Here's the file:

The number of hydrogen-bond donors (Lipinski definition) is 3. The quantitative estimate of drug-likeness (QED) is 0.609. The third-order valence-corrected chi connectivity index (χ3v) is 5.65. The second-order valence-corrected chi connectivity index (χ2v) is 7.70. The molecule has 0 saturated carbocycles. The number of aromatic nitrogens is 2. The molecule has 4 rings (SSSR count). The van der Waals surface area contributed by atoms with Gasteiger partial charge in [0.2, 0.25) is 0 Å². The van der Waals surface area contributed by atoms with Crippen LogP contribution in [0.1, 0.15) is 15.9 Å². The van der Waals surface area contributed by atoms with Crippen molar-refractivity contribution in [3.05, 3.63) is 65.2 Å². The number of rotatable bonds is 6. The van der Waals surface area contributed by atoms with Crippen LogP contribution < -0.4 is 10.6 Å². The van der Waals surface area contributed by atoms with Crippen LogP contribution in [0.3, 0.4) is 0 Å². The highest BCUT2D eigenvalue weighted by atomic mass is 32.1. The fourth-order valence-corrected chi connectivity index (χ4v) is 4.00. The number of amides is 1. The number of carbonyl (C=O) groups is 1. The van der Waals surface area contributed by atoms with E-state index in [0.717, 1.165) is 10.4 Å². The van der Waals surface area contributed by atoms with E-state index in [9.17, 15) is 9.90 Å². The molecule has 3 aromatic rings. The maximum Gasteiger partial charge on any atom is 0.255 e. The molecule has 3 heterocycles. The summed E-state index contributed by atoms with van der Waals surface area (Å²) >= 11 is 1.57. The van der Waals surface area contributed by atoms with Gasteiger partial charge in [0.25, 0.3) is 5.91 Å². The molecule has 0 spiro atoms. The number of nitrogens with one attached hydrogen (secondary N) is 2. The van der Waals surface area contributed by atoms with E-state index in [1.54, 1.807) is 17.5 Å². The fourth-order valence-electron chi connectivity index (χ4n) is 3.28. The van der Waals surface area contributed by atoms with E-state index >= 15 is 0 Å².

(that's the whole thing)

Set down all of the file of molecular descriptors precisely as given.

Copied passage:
The number of hydrogen-bond donors (Lipinski definition) is 3. The quantitative estimate of drug-likeness (QED) is 0.609. The third-order valence-corrected chi connectivity index (χ3v) is 5.65. The second-order valence-corrected chi connectivity index (χ2v) is 7.70. The molecule has 0 saturated carbocycles. The number of aromatic nitrogens is 2. The molecule has 4 rings (SSSR count). The van der Waals surface area contributed by atoms with Gasteiger partial charge in [0.2, 0.25) is 0 Å². The van der Waals surface area contributed by atoms with Crippen LogP contribution in [0.1, 0.15) is 15.9 Å². The van der Waals surface area contributed by atoms with Crippen molar-refractivity contribution in [3.05, 3.63) is 65.2 Å². The number of rotatable bonds is 6. The van der Waals surface area contributed by atoms with Crippen LogP contribution < -0.4 is 10.6 Å². The van der Waals surface area contributed by atoms with Crippen LogP contribution in [0.3, 0.4) is 0 Å². The highest BCUT2D eigenvalue weighted by atomic mass is 32.1. The fourth-order valence-corrected chi connectivity index (χ4v) is 4.00. The number of amides is 1. The number of carbonyl (C=O) groups is 1. The van der Waals surface area contributed by atoms with E-state index in [0.717, 1.165) is 10.4 Å². The van der Waals surface area contributed by atoms with E-state index in [9.17, 15) is 9.90 Å². The molecule has 3 aromatic rings. The maximum Gasteiger partial charge on any atom is 0.255 e. The molecule has 3 heterocycles. The summed E-state index contributed by atoms with van der Waals surface area (Å²) >= 11 is 1.57. The van der Waals surface area contributed by atoms with Gasteiger partial charge in [0.25, 0.3) is 5.91 Å². The molecule has 0 spiro atoms. The number of nitrogens with one attached hydrogen (secondary N) is 2. The van der Waals surface area contributed by atoms with E-state index in [1.54, 1.807) is 17.5 Å². The fourth-order valence-electron chi connectivity index (χ4n) is 3.28. The van der Waals surface area contributed by atoms with E-state index >= 15 is 0 Å².